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  • Author or Editor: Jeffery P. Watkins x
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Abstract

Objective—To determine outcome of horses with osteomyelitis of the sustentaculum tali (ST), with or without associated tarsal sheath tenosynovitis, following surgical débridement and lavage.

Design—Retrospective study.

Animals—10 horses in which a diagnosis of osteomyelitis of the ST had been made on the basis of history, physical examination findings, and results of radiography.

Procedure—Information on results of diagnostic testing, surgical findings, postoperative treatment, and short-term outcome was obtained from the medical records. Long-term follow-up information was obtained through reevaluation of horses at the teaching hospital and telephone conversations with referring veterinarians, owners, and trainers.

Results—Treatment consisted of surgical débridement, intra- and postoperative lavage, and long-term antimicrobial and anti-inflammatory treatment. Eight horses had evidence of involvement of the tarsal sheath. One horse was euthanatized after surgery because of a lack of response to treatment; the other 9 were discharged from the hospital. Severity of lameness had improved, but all still had grade-1 or -2 lameness at the time of discharge. One horse was euthanatized after discharge because of contralateral hind limb laminitis, and another horse was lost to follow- up. Of the remaining 7 horses, 6 returned to their previous use, and 1 was sound but retired for breeding for unrelated reasons.

Conclusions and Clinical Relevance—Results suggest that horses with osteomyelitis of the ST, with or without concomitant tarsal sheath tenosynovitis, can have an excellent to good outcome and may return to their previous use after surgical débridement of affected tissues and lavage of the tarsal sheath. (J Am Vet Med Assoc 2001;219:341–345)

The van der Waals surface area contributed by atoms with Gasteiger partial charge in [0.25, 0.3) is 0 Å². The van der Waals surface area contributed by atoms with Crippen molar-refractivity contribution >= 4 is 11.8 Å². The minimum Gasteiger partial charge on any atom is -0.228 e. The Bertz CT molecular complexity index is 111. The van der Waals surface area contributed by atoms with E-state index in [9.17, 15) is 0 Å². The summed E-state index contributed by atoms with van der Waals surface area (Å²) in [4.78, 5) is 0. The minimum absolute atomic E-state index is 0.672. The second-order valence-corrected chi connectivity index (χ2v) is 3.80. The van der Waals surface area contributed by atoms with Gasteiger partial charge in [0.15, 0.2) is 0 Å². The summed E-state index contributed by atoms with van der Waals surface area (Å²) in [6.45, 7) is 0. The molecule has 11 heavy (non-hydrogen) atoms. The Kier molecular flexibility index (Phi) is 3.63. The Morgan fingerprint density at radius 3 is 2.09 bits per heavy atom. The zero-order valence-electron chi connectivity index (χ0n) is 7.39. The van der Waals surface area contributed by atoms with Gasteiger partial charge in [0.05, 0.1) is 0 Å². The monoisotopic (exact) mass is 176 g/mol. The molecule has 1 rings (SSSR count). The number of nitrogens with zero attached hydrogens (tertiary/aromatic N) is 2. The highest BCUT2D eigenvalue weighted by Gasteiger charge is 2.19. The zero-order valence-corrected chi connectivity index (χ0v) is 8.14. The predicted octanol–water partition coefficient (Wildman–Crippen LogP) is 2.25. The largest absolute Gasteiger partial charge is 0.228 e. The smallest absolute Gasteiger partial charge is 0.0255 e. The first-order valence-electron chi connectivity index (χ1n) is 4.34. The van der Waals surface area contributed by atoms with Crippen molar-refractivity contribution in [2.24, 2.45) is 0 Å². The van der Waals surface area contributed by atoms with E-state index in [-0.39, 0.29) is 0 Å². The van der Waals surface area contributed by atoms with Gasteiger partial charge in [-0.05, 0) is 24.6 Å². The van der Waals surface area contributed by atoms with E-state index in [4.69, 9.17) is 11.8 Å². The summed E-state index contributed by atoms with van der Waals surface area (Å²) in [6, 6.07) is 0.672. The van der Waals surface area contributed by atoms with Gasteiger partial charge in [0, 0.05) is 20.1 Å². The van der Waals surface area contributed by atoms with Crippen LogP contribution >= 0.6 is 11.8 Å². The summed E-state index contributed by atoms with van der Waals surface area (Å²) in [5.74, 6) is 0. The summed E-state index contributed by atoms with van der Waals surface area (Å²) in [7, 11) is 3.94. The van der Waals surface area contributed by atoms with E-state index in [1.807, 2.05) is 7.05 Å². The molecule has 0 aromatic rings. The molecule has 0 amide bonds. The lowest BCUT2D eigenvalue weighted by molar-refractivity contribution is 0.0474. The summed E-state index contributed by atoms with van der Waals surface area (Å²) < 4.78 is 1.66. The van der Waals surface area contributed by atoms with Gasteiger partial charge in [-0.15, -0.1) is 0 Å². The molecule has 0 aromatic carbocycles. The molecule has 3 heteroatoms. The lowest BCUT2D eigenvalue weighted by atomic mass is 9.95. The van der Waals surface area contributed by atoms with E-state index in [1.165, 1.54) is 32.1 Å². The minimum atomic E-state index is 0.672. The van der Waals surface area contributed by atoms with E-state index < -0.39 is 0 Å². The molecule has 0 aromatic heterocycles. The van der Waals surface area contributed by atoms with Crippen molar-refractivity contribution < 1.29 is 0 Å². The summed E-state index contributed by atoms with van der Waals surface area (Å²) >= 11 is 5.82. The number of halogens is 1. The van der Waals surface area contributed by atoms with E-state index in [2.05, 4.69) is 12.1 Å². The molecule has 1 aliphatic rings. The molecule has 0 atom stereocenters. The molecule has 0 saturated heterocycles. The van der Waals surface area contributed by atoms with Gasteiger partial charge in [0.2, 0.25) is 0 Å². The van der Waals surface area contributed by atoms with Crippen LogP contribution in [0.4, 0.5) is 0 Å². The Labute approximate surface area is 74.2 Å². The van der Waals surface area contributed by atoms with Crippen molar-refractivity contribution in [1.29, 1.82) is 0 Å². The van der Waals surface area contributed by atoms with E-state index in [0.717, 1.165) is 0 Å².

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in Journal of the American Veterinary Medical Association

Abstract

Objective—To determine clinical and radiographic abnormalities in and outcome of horses with fractures of the greater tubercle of the humerus and to develop a radiographic technique for obtaining a cranioproximal-craniodistal oblique projection of the proximal portion of the humerus in standing horses.

Design—Retrospective case series.

Animals—15 horses.

Procedures—Data collected from medical records included signalment, history, horse use, severity and duration of lameness, radiographic and ultrasonographic findings, treatment, and outcome.

Results—All horses had a history of acute, unilateral lameness. Twelve of 15 had visual or palpable abnormalities in the shoulder region. In 6 of 8 horses, the fracture could be seen on a cranioproximal-craniodistal projection of the proximal portion of the humerus. In 2 horses, this was the only projection on which the fracture could be seen, and in an additional 2, this was the projection on which the fracture could be seen most reliably. Ten horses underwent surgery (fragment removal, 7; open reduction and internal fixation, 2; and exploration without fragment removal, 1), and 5 were treated with variable periods of stall rest and turnout. Eleven horses returned to athletic use, including 9 of the 10 treated surgically and 2 of the 5 treated without surgery.

Conclusions and Clinical Relevance—Results suggested that horses with fractures of the greater tubercle of the humerus can return to athletic soundness following treatment and emphasized the need for obtaining a cranioproximal-craniodistal radiographic projection of the proximal portion of the humerus in horses suspected to have an injury in this region.

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in Journal of the American Veterinary Medical Association